HersheyPark Stadium

The scene of the 2000 Olympic qualifiers.

That wasn’t an easy task, as the head coach was a little more than slightly paranoid about anyone from the other teams turning on the local TV news and seeing anything that might potentially give away the tiniest detail about their training sessions and game strategies. For the first day or two, they were more like the Brigadoon national team, as they would mysteriously vanish when cameras approached, and then magically reappear when they retreated. Eventually, we got things sorted out.

On the whole, though, it was a great experience, especially since at the time I was still in my first year out of college and was the same age as nearly all of the players on the team. Carlos Ruiz certainly stood out back then, but I never would have guessed that in another two years he would jump from Municipal to the Los Angeles Galaxy and end up as the MLS Most Valuable Player his first year in the league, nor would I have guessed at the time that he would eventually become Guatemala’s all-time leading scorer in international competition.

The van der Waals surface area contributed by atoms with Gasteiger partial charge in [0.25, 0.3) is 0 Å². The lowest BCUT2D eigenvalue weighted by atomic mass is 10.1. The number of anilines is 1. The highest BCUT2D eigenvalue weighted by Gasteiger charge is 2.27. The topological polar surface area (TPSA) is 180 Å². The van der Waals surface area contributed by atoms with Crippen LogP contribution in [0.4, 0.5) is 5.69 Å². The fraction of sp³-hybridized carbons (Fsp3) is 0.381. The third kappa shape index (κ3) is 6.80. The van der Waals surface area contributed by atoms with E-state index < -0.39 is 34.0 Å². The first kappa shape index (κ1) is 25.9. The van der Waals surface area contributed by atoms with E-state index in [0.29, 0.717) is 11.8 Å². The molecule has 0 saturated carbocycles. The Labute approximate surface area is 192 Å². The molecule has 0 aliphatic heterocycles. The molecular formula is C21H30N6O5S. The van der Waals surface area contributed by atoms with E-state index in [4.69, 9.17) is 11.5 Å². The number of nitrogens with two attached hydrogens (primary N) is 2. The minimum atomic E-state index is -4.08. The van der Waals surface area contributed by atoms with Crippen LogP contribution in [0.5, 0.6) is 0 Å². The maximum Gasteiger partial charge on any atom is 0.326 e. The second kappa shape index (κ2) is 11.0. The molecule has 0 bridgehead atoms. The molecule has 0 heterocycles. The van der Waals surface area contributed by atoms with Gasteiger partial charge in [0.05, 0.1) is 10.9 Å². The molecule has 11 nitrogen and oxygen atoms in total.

His signing now is definitely a good pickup for the Union. After an offseason largely spent finding ways to plug up the obvious defensive holes from their inaugural season, bringing in Ruiz fills another big need, which is taking some opposing defensive pressure off Sebastien Le Toux and Danny Mwanga. Even if he isn’t quite at the same level as a goal scorer he was when he played for L.A., he’ll be a helpful presence in relieving pressure. Also, having Le Toux take corner kicks, which seemed kind of strange for much of last year when he was the team’s only reliable scorer, would make more sense now with Ruiz on the field at the same time and Mwanga with a year of pro experience under his belt.